Reflections

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27/5/37A
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MM-6
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MM-7
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27/5/37B
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MM-8
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MM-1
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27/5/38
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27/5/41
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MM-3
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MM-4
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MM-5
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MM-2

27/5/35 MM Avery Model V Q. I have an Avery
Model V built by Minneapolis-Moline. It has serial number 6V649,
but this does not correspond with any of the serial number lists I
have. Can anyone provide the year built for this tractor?
George Millen, Rt 1, Box 48, Tillatoba, MS 38961.

A. Our listings show that for 1952 the
beginning serial number for the Avery V was 6V422. That would make
your tractor a 1952 model, and this was the last year the Model V
shows up in the serial number guide at hand.

27/5/36 Haas Genealogy Q. I am presently
engaged in researching the Haas family of Mahantango Valley,
Schuylkill County, Pennsylvania. This family was in the foundry
business, and also built steam and gas engines, plus a few
experimental automobiles. If anyone has any information on the
above, please contact: David P. Rhine, 1124 Park Dr., Palmyra,
PA 17078.

27/5/37 Ride-A-Mower Q. See the two photos of a
Ride-A-Mower built in Bridgeport, Connecticut. The engine is a
foot-start Clinton. I would appreciate any information on this
machine. Roger R. Frens, 3467 W. 72nd St., Newaygo, Ml
49337.

27/5/38 Sattley Engine Q. See the photo of a
Sattley 5 HP engine, s/n 10207. Can anyone tell me when it was
built? Donald Layton, Box 16, River-lane, Riverton, WY
82501.

A. There is no serial number information
available on the Sattley engines.

27/5/39 Terrill Saw Company Q. I am 15 years
old, and just inherited this chain saw from my grandfather. I have
been to local chain saw dealers and no one has heard of the name or
date it was made. Before I restored it the colors were only red and
yellow. The nameplate reads: Model CS-5, s/n 80220, Mfd. by D.D.
Terrill Saw Co., Inc., Bangor, Maine. Any information on this saw
will be greatly appreciated. Ken Shearhart, 181 Loftus Road,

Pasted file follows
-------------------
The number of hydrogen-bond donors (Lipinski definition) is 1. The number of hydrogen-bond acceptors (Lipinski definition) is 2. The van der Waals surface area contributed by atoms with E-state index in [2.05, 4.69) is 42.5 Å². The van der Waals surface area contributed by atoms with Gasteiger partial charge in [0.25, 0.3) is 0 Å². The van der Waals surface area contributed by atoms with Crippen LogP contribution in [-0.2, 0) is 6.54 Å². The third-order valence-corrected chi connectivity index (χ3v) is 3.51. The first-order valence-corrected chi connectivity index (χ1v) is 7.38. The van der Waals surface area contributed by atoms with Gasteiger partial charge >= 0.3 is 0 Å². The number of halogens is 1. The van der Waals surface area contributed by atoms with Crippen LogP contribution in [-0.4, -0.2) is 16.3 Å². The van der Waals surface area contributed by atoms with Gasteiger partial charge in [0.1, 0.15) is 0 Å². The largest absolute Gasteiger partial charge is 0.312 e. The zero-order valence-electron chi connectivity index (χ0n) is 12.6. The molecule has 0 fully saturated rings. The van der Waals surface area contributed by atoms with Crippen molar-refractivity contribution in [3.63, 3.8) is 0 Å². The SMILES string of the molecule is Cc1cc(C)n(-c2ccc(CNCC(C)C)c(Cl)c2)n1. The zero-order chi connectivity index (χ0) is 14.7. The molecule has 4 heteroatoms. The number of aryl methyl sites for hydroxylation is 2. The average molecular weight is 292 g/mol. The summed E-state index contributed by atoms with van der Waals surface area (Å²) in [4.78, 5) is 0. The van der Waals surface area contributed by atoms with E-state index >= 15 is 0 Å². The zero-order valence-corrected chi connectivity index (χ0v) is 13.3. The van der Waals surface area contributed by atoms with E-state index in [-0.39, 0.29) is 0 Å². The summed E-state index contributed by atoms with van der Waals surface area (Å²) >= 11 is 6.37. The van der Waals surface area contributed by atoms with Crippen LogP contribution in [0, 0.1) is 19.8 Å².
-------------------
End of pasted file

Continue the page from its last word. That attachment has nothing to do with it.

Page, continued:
Port Townsend, WA 98368.

A. If anyone can be of help, kindly do so.

27/5/40 Siamese Cat Q. Back in 1951 Farm
Implement News noted a huge Siamese Cat headed for the King Ranch
in Texas. It was a huge crawler that was built with two engines,
and had a total weight of about 72,000 pounds. Does anyone have any
information on this huge Caterpillar tractor?

27/5/41 Maytag Question Q. See the photo of a
twin-cylinder Maytag engine. It has a die cast tank on the bottom
of the engine rather than the usual cast iron combination gas tank
and mounting base. There are no mounting provisions on this engine.
Can anyone advise further on this model? John Miller, 34127 Lee
Avenue, Leesburg, FL 34788.

27/5/42 Hercules Engine Q. I have a 1916
Hercules 7 HP throttle governed engine. It was converted to a
hit-and-miss, using the original carburetor. I would like to
convert it back to throttle governing, but need to have the
information on doing it. Can anyone help? Ray Bennett, 159
Sycamore Drive, DeBary, FL 32713.

A. You will need a different mixer of course,
plus there will be some changes to the governor linkage so as to
extend it to the butterfly valve. Those are the major changes, with
other changes being minor by comparison.

Readers Write

26/12/20 Cutaway Engine. In the above article,
this is a ? horsepower military standard engine built by
Continental Motors Corporation in 1959. It was Model 1A03-1. This
was the smallest in a series of engines designed by Continental to
government specs. This particular engine was cancelled after a
pilot run of 100 engines were made. The primary purpose of this
engine was to power a 300 watt generator for the Signal Corps. I
have complete engines, serial numbers 000035 and 000099. Ronald
C. Parks, 22 South Cane Ct., Houma, LA 70360.

Thanks!. Thanks to all who responded to my call
on the corn sheller listed in the January issue of GEM. I want to
thank in particular, Marion J. Robb, as his picture of his sheller
is exactly the same as mine. I didn’t receive any responses on
the riding lawn mower. Thanks again! Robert A. LeBaron, 5801 E.
5th St., Tucson, AZ 85711.

27/2/13 Gladden Products. Several people
responded to this query. Thanks in particular to Fred Howard, 2305
W. 11th St., Plainview, TX 79072 for sending us a copy of the
Instructions and Parts on the BB Series Gladden engines.

Hocking Valley Corn Sheller. In regards to this
item, it is advertised in the reprint of the 1894-95 Montgomery
Ward catalog. At that time, the one-hole sheller sold for the
princely sum of $5.40, with the belt pulley costing an extra 50
cents! Thanks to Wesley G. Ball, 11239 Alleghany Rd., Forestville,
NY 14062 for sending along this information.

Unleaded vs. Leaded. I am certainly no
petrochemical engineer, but I know enough to realize that common
sense should prevail on this subject. I don’t know when lead
was added to gasoline on a regular basis, but I don’t think it
was used in the very early years of gas engines. If it was, it
would make little difference if our old, low compression, slow
speed engines burned lead or not. I understand that high speed,
high compression gasoline engines of the 1950s, 60s, and early 70s
can suffer valve damage, due to the lack of the cushioning effect
of lead and higher firing temperatures, from running unleaded, but
our old one-lungers? I don’t think this is possible and even if
it did matter, these engines would need to spend their time running
hard on a daily basis, to ever see any effect. This is almost never
the case on vintage engines running slow, with no load on them most
of the time. In fact, the build-up of carbon on the valves,
ignitor, etc. can cause more trouble than the lack of lead ever
could in these engines; even excessive lead in gasoline can add to
the problem by leaving lead deposits.

Engines that use an oiler to lubricate the cylinder manage to
burn some of that oil as well, maybe helping to ‘cushion’
the exhaust valve seat a little bit. As in all hit and miss
engines, the valves remain idle a large percentage of the time.

What about engines fueled by natural gas or kerosene? There has